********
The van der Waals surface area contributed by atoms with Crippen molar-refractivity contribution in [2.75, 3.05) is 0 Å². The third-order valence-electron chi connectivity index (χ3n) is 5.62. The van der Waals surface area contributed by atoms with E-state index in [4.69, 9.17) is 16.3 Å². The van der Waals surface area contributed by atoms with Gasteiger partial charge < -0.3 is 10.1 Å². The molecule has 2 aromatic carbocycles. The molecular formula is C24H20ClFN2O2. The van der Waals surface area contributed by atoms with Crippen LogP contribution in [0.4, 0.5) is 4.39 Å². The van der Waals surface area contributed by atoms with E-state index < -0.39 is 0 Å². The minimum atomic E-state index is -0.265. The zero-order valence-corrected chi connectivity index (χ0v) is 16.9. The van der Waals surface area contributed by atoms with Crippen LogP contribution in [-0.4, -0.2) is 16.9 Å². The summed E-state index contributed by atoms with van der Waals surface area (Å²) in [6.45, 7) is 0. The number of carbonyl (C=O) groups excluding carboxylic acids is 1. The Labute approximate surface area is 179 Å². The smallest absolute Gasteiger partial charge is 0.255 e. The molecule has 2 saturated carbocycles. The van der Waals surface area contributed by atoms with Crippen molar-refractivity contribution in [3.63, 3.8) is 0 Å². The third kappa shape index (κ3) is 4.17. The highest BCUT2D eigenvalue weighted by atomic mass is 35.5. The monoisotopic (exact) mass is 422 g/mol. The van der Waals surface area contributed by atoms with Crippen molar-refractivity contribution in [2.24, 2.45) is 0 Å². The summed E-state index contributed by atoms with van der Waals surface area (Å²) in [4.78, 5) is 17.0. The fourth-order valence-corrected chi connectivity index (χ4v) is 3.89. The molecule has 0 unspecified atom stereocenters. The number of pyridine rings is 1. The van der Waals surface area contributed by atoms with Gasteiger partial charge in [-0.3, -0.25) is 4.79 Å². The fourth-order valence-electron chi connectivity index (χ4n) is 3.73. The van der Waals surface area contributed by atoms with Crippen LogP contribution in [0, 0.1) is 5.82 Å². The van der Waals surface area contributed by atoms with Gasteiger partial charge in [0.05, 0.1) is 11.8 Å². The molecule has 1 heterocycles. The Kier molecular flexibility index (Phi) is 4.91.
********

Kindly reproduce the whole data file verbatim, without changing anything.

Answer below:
The van der Waals surface area contributed by atoms with Crippen molar-refractivity contribution in [2.75, 3.05) is 0 Å². The third-order valence-electron chi connectivity index (χ3n) is 5.62. The van der Waals surface area contributed by atoms with E-state index in [4.69, 9.17) is 16.3 Å². The van der Waals surface area contributed by atoms with Gasteiger partial charge < -0.3 is 10.1 Å². The molecule has 2 aromatic carbocycles. The molecular formula is C24H20ClFN2O2. The van der Waals surface area contributed by atoms with Crippen LogP contribution in [0.4, 0.5) is 4.39 Å². The van der Waals surface area contributed by atoms with E-state index < -0.39 is 0 Å². The minimum atomic E-state index is -0.265. The zero-order valence-corrected chi connectivity index (χ0v) is 16.9. The van der Waals surface area contributed by atoms with Crippen LogP contribution in [-0.4, -0.2) is 16.9 Å². The summed E-state index contributed by atoms with van der Waals surface area (Å²) in [6.45, 7) is 0. The number of carbonyl (C=O) groups excluding carboxylic acids is 1. The Labute approximate surface area is 179 Å². The smallest absolute Gasteiger partial charge is 0.255 e. The molecule has 2 saturated carbocycles. The van der Waals surface area contributed by atoms with Crippen molar-refractivity contribution in [3.63, 3.8) is 0 Å². The third kappa shape index (κ3) is 4.17. The highest BCUT2D eigenvalue weighted by atomic mass is 35.5. The monoisotopic (exact) mass is 422 g/mol. The van der Waals surface area contributed by atoms with Crippen molar-refractivity contribution in [2.24, 2.45) is 0 Å². The summed E-state index contributed by atoms with van der Waals surface area (Å²) in [4.78, 5) is 17.0. The fourth-order valence-corrected chi connectivity index (χ4v) is 3.89. The molecule has 0 unspecified atom stereocenters. The number of pyridine rings is 1. The van der Waals surface area contributed by atoms with Gasteiger partial charge in [-0.3, -0.25) is 4.79 Å². The fourth-order valence-electron chi connectivity index (χ4n) is 3.73. The van der Waals surface area contributed by atoms with Crippen LogP contribution in [0, 0.1) is 5.82 Å². The van der Waals surface area contributed by atoms with Gasteiger partial charge in [0.05, 0.1) is 11.8 Å². The molecule has 1 heterocycles. The Kier molecular flexibility index (Phi) is 4.91.